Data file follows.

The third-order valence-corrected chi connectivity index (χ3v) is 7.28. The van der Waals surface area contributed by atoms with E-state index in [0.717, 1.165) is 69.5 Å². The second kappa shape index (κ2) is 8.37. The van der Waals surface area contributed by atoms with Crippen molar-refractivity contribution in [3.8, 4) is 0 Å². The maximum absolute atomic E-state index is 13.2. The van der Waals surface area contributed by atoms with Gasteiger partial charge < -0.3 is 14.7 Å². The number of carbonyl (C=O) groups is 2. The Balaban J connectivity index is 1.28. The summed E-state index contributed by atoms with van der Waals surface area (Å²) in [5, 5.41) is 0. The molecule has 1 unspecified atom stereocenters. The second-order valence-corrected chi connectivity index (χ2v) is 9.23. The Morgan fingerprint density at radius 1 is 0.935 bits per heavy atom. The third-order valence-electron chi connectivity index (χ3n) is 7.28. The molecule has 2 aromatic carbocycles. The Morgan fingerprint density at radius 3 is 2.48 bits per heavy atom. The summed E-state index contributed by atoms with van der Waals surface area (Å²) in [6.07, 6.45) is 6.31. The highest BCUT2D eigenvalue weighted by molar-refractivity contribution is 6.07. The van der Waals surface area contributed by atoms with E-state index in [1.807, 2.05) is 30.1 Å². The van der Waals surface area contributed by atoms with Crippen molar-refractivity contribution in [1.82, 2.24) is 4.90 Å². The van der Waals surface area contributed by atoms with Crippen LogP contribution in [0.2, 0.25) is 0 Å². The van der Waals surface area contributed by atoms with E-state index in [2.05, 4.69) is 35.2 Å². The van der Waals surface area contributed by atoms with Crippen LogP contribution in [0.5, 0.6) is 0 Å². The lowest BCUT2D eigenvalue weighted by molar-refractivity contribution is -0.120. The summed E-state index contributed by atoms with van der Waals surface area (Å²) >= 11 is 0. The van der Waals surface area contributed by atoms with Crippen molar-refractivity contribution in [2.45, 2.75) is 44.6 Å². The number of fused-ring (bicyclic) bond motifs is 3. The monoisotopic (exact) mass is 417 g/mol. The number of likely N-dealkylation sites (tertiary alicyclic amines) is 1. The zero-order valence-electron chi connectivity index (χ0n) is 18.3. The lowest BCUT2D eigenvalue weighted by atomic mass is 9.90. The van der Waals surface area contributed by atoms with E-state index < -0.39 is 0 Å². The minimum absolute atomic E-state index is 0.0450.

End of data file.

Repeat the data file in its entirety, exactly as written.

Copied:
The third-order valence-corrected chi connectivity index (χ3v) is 7.28. The van der Waals surface area contributed by atoms with E-state index in [0.717, 1.165) is 69.5 Å². The second kappa shape index (κ2) is 8.37. The van der Waals surface area contributed by atoms with Crippen molar-refractivity contribution in [3.8, 4) is 0 Å². The maximum absolute atomic E-state index is 13.2. The van der Waals surface area contributed by atoms with Gasteiger partial charge < -0.3 is 14.7 Å². The number of carbonyl (C=O) groups is 2. The Balaban J connectivity index is 1.28. The summed E-state index contributed by atoms with van der Waals surface area (Å²) in [5, 5.41) is 0. The molecule has 1 unspecified atom stereocenters. The second-order valence-corrected chi connectivity index (χ2v) is 9.23. The Morgan fingerprint density at radius 1 is 0.935 bits per heavy atom. The third-order valence-electron chi connectivity index (χ3n) is 7.28. The molecule has 2 aromatic carbocycles. The Morgan fingerprint density at radius 3 is 2.48 bits per heavy atom. The summed E-state index contributed by atoms with van der Waals surface area (Å²) in [6.07, 6.45) is 6.31. The highest BCUT2D eigenvalue weighted by molar-refractivity contribution is 6.07. The van der Waals surface area contributed by atoms with E-state index in [1.807, 2.05) is 30.1 Å². The van der Waals surface area contributed by atoms with Crippen molar-refractivity contribution in [1.82, 2.24) is 4.90 Å². The van der Waals surface area contributed by atoms with Crippen LogP contribution in [0.2, 0.25) is 0 Å². The van der Waals surface area contributed by atoms with E-state index in [2.05, 4.69) is 35.2 Å². The van der Waals surface area contributed by atoms with Crippen LogP contribution in [0.5, 0.6) is 0 Å². The lowest BCUT2D eigenvalue weighted by molar-refractivity contribution is -0.120. The summed E-state index contributed by atoms with van der Waals surface area (Å²) >= 11 is 0. The van der Waals surface area contributed by atoms with Crippen molar-refractivity contribution in [2.45, 2.75) is 44.6 Å². The number of fused-ring (bicyclic) bond motifs is 3. The monoisotopic (exact) mass is 417 g/mol. The number of likely N-dealkylation sites (tertiary alicyclic amines) is 1. The zero-order valence-electron chi connectivity index (χ0n) is 18.3. The lowest BCUT2D eigenvalue weighted by atomic mass is 9.90. The van der Waals surface area contributed by atoms with E-state index < -0.39 is 0 Å². The minimum absolute atomic E-state index is 0.0450.